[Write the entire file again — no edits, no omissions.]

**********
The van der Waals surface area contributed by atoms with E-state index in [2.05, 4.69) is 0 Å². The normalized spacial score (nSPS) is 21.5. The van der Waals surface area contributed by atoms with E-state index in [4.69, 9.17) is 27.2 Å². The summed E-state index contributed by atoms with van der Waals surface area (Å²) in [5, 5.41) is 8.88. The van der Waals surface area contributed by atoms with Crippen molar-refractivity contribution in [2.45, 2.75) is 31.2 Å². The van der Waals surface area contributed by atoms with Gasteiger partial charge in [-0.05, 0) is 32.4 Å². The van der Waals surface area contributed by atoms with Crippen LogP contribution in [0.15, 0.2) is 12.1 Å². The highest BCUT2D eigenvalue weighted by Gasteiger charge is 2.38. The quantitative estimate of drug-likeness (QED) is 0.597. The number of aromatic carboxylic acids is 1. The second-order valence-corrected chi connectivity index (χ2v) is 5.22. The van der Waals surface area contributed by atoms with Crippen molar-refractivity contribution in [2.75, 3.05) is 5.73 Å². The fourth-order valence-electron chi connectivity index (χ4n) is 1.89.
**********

The van der Waals surface area contributed by atoms with E-state index in [2.05, 4.69) is 0 Å². The normalized spacial score (nSPS) is 21.5. The van der Waals surface area contributed by atoms with E-state index in [4.69, 9.17) is 27.2 Å². The summed E-state index contributed by atoms with van der Waals surface area (Å²) in [5, 5.41) is 8.88. The van der Waals surface area contributed by atoms with Crippen molar-refractivity contribution in [2.45, 2.75) is 31.2 Å². The van der Waals surface area contributed by atoms with Gasteiger partial charge in [-0.05, 0) is 32.4 Å². The van der Waals surface area contributed by atoms with Crippen LogP contribution in [0.15, 0.2) is 12.1 Å². The highest BCUT2D eigenvalue weighted by Gasteiger charge is 2.38. The quantitative estimate of drug-likeness (QED) is 0.597. The number of aromatic carboxylic acids is 1. The second-order valence-corrected chi connectivity index (χ2v) is 5.22. The van der Waals surface area contributed by atoms with Crippen molar-refractivity contribution in [2.75, 3.05) is 5.73 Å². The fourth-order valence-electron chi connectivity index (χ4n) is 1.89.